Weakness: Filling the roles. Can Goodson be a workhorse? He has only carried the ball 20 times one, and Lane still has to get used to hitting people and using his size to his advantage. If might take a little bit to get the rotation set up.
Outlook: The coaching staff openly used the word Heisman when referring to Goodson. The plan is to use him as much as possible, let Lane be Lane on the power running plays and used more as a blocker, and get Stephens a seven-carry-a-game role with some fresh legs. In any combination, this should be the Big 12's best set of running backs.
Rating: 9.5


Projected Starters
With the top three receivers gone from last year, it'll be up to 6-2, 197-pound senior Pierre Brown to go from being a nice complementary target to a No. 1 guy the passing game can rely on. A big, strong receiver with great speed, he made 19 catches for 217 yards last year, but he didn't get into the end zone. He doesn't have the best hands around, and while he'll be a starter, he'll have to work to keep the job with more talented players waiting in the wings.

Taking over the other starting spot, at least going into the fall, is 6-4, 198-pound sophomore Terrance McCoy, a nice-looking pro-style receiver with great upside. He's great at catching the ball in traffic, but he lacks concentration and needs to prove he can be a reliable play-in-play-out target. He only caught one pass last year, but it was for a 17-yard touchdown against Montana State.

Taking over the starting tight end job from Martellus Bennett, who bolted early for the NFL, will be junior Jamie McCoy, a jack-of-all-trades, try-hard player who has been a quarterback and a wide receiver. The 6-3, 224-pounder has good hands and is an excellent athlete, but he's hardly going to dominate anyone with his blocking skills.

Projected Top Reserves: After making just four catches for 52 yards and a touchdown, sophomore Roger Holland appears poised and ready to come up with a great season. While he's only 5-10 and 169 pounds, he's a tremendous route runner who'll work behind Brown and in three-wide sets. He should grow into one of the team's more reliable receivers.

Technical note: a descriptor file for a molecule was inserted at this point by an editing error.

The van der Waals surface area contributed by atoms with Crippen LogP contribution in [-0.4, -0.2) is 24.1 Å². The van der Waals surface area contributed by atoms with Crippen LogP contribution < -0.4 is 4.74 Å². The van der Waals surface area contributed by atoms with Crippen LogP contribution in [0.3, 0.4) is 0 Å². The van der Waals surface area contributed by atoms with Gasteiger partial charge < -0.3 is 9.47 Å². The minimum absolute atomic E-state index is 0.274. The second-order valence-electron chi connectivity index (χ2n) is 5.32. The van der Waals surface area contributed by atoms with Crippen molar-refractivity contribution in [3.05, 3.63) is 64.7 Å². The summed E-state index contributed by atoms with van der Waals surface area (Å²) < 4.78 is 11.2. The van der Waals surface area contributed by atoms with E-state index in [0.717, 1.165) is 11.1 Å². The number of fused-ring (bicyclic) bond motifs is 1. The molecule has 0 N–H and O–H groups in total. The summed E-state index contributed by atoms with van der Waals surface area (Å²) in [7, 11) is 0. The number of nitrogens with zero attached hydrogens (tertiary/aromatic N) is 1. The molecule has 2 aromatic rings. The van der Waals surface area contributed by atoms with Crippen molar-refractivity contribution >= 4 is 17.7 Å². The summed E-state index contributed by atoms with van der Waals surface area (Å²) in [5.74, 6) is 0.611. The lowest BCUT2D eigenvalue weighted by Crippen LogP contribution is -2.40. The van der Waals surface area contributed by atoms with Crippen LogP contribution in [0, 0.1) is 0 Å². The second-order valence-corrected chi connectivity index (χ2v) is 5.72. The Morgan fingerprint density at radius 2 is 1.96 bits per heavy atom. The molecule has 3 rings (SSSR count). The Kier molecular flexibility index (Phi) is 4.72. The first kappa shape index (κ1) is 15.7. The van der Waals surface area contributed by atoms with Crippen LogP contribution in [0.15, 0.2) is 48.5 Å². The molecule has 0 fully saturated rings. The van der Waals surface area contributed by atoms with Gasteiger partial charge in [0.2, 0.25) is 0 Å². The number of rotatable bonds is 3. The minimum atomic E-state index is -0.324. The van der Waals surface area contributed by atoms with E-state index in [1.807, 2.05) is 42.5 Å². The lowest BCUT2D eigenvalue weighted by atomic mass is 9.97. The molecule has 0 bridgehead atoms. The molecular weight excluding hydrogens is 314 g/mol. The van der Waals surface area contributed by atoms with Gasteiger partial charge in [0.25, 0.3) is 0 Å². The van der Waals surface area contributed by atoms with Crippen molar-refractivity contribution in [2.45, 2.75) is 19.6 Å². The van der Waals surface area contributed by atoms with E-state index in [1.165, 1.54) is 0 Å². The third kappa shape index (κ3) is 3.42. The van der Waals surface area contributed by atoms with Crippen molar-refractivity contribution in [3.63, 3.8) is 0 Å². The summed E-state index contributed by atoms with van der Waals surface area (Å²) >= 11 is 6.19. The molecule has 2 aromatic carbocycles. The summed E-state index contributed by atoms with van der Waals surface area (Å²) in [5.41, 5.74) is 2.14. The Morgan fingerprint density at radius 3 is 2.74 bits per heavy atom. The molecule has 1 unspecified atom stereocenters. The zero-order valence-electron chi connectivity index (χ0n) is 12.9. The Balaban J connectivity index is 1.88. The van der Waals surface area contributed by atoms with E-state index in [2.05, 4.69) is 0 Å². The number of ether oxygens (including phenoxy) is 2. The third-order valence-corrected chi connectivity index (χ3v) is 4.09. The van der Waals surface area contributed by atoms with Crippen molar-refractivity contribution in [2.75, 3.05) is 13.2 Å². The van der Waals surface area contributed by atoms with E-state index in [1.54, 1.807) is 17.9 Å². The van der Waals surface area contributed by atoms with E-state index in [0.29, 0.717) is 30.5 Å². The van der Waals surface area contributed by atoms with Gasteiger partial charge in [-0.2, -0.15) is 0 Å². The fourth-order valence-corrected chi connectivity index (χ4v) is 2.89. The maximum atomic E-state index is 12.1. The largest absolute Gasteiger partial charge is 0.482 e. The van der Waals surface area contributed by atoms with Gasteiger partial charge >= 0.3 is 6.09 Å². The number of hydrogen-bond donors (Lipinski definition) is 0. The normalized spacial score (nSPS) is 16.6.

Junior Howard Morrow was supposed to be the new receiving star before suffering a wrist injury and missing the entire year. At 6-0 and 206 pounds, he's a big, physical target who has to work on his weight a bit and make sure it stays in check, but he has the speed to become a breakout player in the new passing attack.

One of the rising stars of the receiving corps is Jeff Fuller, a 6-4 209-pound true freshman who might be the best of the bunch. While he needs more polish and he'll have to bust through his first year mistakes, his upside is limitless. He has the body, and the work ethic, to be ready to roll right now.

McCoy has the upper hand on the tight end job, but there will be a rotation at the position with redshirt freshmen Frank Avery and Ben Bass each certain to see time. Bass is a 6-5, 258-pound former defensive lineman who can hit and has shown surprising hands, but he's still trying to figure out what he's doing. The 6-4, 207-pound Avery is more of a big wide receiver who needs to be a dangerous pass catcher right away or he won't see time.
Watch Out For ... this group to need a little while. Losing Earvin Taylor and Kerry Franks hurts, and losing Martellus Bennett is a bigger problem. This receiving corps is fine, but it might take a while to figure out the new system and how to play like NFL-style receivers.
Strength: Looking the part. The Aggie receivers certainly look like NFL targets. They have the size and the speed, but they need polish and work to live up to their potential. This is a young group that'll only get better.
Weakness: Tight ends and hands. Bennett led the team in receiving and was a freakish-sized nightmare of a matchup for the running game as well as the passing attack. The Aggies are patchworking together the tight end situation. The receivers had problems this off-season hanging on to the ball, and the coaching staff will likely go with the targets who are the most consistent.